Reviews and summaries of the latest Emergency Medicine research papers. We try to cover 10 of the best articles each month. Please visit our website for written summaries and to search past editions:

January 1st, 2019    

Management outcomes of children with isolated skull fractures

Head injuries are common in children. Most do not require a CT, and even if they do, the commonest finding is an isolated skull fracture (i.e. just a fracture, with no intracranial haemorrhage). How are these best managed? Previous studies of children with isolated skull fractures suffered from low numbers and poor follow up. The current paper is the largest study to date on this topic. The authors try to determine the risk of deterioration in this group of children.

Annals of Emergency Medicine, June 2018

January 1st, 2019    

Effect of steroid on migraine recurrence

Several meta-analyses over the last 10 years have found a benefit to using dexamethasone as an adjunct for reduced recurrence of migraine (for example, BMJ in 2008 and European Journal of Neurology in 2013). Pooled data estimate a number needed to treat (NNT) of 9. The suspected mechanism is that it works by dampening the state of cerebral neurogenic inflammation. The current study looked to see whether a longer-acting steroid would achieve a better response over the 7 days post-ED presentation.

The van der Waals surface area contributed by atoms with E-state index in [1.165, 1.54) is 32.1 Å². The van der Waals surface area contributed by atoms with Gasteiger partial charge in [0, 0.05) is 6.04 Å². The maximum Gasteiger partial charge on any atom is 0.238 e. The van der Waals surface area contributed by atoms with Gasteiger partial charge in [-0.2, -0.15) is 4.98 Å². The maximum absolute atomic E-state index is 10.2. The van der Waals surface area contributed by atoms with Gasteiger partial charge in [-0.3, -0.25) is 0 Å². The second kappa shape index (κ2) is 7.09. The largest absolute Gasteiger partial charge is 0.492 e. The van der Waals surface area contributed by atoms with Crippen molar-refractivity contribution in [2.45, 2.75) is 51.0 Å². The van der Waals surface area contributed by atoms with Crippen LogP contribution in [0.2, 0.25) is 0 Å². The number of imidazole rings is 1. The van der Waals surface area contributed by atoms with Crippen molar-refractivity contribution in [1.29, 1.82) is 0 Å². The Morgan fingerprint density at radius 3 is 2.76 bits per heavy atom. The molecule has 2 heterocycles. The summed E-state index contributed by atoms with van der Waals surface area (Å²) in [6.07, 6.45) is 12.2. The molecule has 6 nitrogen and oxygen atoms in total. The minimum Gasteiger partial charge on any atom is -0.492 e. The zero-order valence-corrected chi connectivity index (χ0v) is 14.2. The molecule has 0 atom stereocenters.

Annals of Emergency Medicine, November 2018

January 1st, 2019    

Are biphasic allergic reactions real?

You've given your patient IM adrenaline, they're breathing normally and feeling well again. You'd like to discharge them with an Epipen but there's a little voice at the back of your head: "What if they have a biphasic reaction at home and they can't take the pen in time?" Prior studies have found biphasic reaction rates as high as 20%, and there are reports of reactions happening as long as 4 days after the initial anaphylaxis. Studies so far have tended to be underpowered, retrospective and with widely differing definitions of 'allergy' and 'biphasic reaction' (we're not really concerned about a slight rash appearing on day 2, after all).